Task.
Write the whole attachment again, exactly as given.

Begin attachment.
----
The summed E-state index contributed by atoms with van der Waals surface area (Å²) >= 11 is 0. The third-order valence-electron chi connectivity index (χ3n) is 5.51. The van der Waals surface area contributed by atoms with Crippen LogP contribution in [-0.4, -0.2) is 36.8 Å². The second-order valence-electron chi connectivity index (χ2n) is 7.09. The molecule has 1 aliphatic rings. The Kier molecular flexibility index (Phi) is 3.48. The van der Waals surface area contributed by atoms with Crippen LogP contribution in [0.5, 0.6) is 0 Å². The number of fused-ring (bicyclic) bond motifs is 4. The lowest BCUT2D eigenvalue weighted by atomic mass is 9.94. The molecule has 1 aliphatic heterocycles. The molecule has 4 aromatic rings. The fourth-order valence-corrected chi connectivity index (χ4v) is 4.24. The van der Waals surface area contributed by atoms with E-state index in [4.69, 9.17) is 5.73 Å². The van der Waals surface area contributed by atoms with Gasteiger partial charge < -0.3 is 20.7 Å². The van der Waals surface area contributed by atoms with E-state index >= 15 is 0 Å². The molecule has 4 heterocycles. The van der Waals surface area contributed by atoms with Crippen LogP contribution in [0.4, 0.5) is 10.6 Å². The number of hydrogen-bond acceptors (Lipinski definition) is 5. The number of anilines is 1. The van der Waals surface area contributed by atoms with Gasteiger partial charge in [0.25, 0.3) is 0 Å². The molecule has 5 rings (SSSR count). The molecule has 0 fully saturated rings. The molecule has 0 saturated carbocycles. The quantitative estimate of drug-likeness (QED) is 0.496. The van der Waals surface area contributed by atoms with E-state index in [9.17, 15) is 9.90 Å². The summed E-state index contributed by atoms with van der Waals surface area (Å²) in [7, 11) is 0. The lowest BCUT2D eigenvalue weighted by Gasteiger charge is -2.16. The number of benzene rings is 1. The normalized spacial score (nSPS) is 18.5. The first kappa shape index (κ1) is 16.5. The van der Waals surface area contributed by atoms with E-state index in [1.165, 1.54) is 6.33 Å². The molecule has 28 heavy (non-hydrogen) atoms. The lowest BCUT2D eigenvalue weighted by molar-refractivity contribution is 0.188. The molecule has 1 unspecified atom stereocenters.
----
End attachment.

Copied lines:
The summed E-state index contributed by atoms with van der Waals surface area (Å²) >= 11 is 0. The third-order valence-electron chi connectivity index (χ3n) is 5.51. The van der Waals surface area contributed by atoms with Crippen LogP contribution in [-0.4, -0.2) is 36.8 Å². The second-order valence-electron chi connectivity index (χ2n) is 7.09. The molecule has 1 aliphatic rings. The Kier molecular flexibility index (Phi) is 3.48. The van der Waals surface area contributed by atoms with Crippen LogP contribution in [0.5, 0.6) is 0 Å². The number of fused-ring (bicyclic) bond motifs is 4. The lowest BCUT2D eigenvalue weighted by atomic mass is 9.94. The molecule has 1 aliphatic heterocycles. The molecule has 4 aromatic rings. The fourth-order valence-corrected chi connectivity index (χ4v) is 4.24. The van der Waals surface area contributed by atoms with E-state index in [4.69, 9.17) is 5.73 Å². The van der Waals surface area contributed by atoms with Gasteiger partial charge < -0.3 is 20.7 Å². The van der Waals surface area contributed by atoms with E-state index >= 15 is 0 Å². The molecule has 4 heterocycles. The van der Waals surface area contributed by atoms with Crippen LogP contribution in [0.4, 0.5) is 10.6 Å². The number of hydrogen-bond acceptors (Lipinski definition) is 5. The number of anilines is 1. The van der Waals surface area contributed by atoms with Gasteiger partial charge in [0.25, 0.3) is 0 Å². The molecule has 5 rings (SSSR count). The molecule has 0 fully saturated rings. The molecule has 0 saturated carbocycles. The quantitative estimate of drug-likeness (QED) is 0.496. The van der Waals surface area contributed by atoms with E-state index in [9.17, 15) is 9.90 Å². The summed E-state index contributed by atoms with van der Waals surface area (Å²) in [7, 11) is 0. The lowest BCUT2D eigenvalue weighted by Gasteiger charge is -2.16. The number of benzene rings is 1. The normalized spacial score (nSPS) is 18.5. The first kappa shape index (κ1) is 16.5. The van der Waals surface area contributed by atoms with E-state index in [1.165, 1.54) is 6.33 Å². The molecule has 28 heavy (non-hydrogen) atoms. The lowest BCUT2D eigenvalue weighted by molar-refractivity contribution is 0.188. The molecule has 1 unspecified atom stereocenters.